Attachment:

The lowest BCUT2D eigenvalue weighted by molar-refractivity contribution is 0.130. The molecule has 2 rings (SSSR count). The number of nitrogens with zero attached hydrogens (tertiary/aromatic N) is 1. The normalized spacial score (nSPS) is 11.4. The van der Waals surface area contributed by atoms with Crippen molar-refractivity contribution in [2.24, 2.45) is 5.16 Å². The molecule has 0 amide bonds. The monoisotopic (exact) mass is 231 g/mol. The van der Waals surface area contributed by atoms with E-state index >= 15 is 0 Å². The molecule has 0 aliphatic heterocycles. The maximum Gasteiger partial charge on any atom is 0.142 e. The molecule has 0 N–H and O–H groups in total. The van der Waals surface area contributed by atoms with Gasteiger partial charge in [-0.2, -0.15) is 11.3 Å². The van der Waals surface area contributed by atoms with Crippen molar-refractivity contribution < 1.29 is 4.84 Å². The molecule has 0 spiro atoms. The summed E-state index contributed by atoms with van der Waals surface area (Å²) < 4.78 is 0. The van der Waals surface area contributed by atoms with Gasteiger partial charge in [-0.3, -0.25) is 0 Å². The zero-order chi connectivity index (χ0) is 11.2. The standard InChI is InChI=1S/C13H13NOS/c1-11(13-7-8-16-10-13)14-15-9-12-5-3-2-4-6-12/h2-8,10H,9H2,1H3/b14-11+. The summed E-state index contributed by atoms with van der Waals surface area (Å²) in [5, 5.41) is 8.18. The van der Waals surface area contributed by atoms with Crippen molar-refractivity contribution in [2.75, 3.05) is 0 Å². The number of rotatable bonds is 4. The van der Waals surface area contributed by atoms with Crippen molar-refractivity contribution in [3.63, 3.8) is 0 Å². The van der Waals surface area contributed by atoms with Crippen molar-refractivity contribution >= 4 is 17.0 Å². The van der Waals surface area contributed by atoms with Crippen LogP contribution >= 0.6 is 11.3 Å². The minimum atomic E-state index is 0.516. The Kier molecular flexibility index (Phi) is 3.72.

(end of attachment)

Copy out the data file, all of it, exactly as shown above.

The lowest BCUT2D eigenvalue weighted by molar-refractivity contribution is 0.130. The molecule has 2 rings (SSSR count). The number of nitrogens with zero attached hydrogens (tertiary/aromatic N) is 1. The normalized spacial score (nSPS) is 11.4. The van der Waals surface area contributed by atoms with Crippen molar-refractivity contribution in [2.24, 2.45) is 5.16 Å². The molecule has 0 amide bonds. The monoisotopic (exact) mass is 231 g/mol. The van der Waals surface area contributed by atoms with E-state index >= 15 is 0 Å². The molecule has 0 aliphatic heterocycles. The maximum Gasteiger partial charge on any atom is 0.142 e. The molecule has 0 N–H and O–H groups in total. The van der Waals surface area contributed by atoms with Gasteiger partial charge in [-0.2, -0.15) is 11.3 Å². The van der Waals surface area contributed by atoms with Crippen molar-refractivity contribution < 1.29 is 4.84 Å². The molecule has 0 spiro atoms. The summed E-state index contributed by atoms with van der Waals surface area (Å²) < 4.78 is 0. The van der Waals surface area contributed by atoms with Gasteiger partial charge in [-0.3, -0.25) is 0 Å². The zero-order chi connectivity index (χ0) is 11.2. The standard InChI is InChI=1S/C13H13NOS/c1-11(13-7-8-16-10-13)14-15-9-12-5-3-2-4-6-12/h2-8,10H,9H2,1H3/b14-11+. The summed E-state index contributed by atoms with van der Waals surface area (Å²) in [5, 5.41) is 8.18. The van der Waals surface area contributed by atoms with Crippen molar-refractivity contribution in [2.75, 3.05) is 0 Å². The number of rotatable bonds is 4. The van der Waals surface area contributed by atoms with Crippen molar-refractivity contribution in [3.63, 3.8) is 0 Å². The van der Waals surface area contributed by atoms with Crippen molar-refractivity contribution >= 4 is 17.0 Å². The van der Waals surface area contributed by atoms with Crippen LogP contribution >= 0.6 is 11.3 Å². The minimum atomic E-state index is 0.516. The Kier molecular flexibility index (Phi) is 3.72.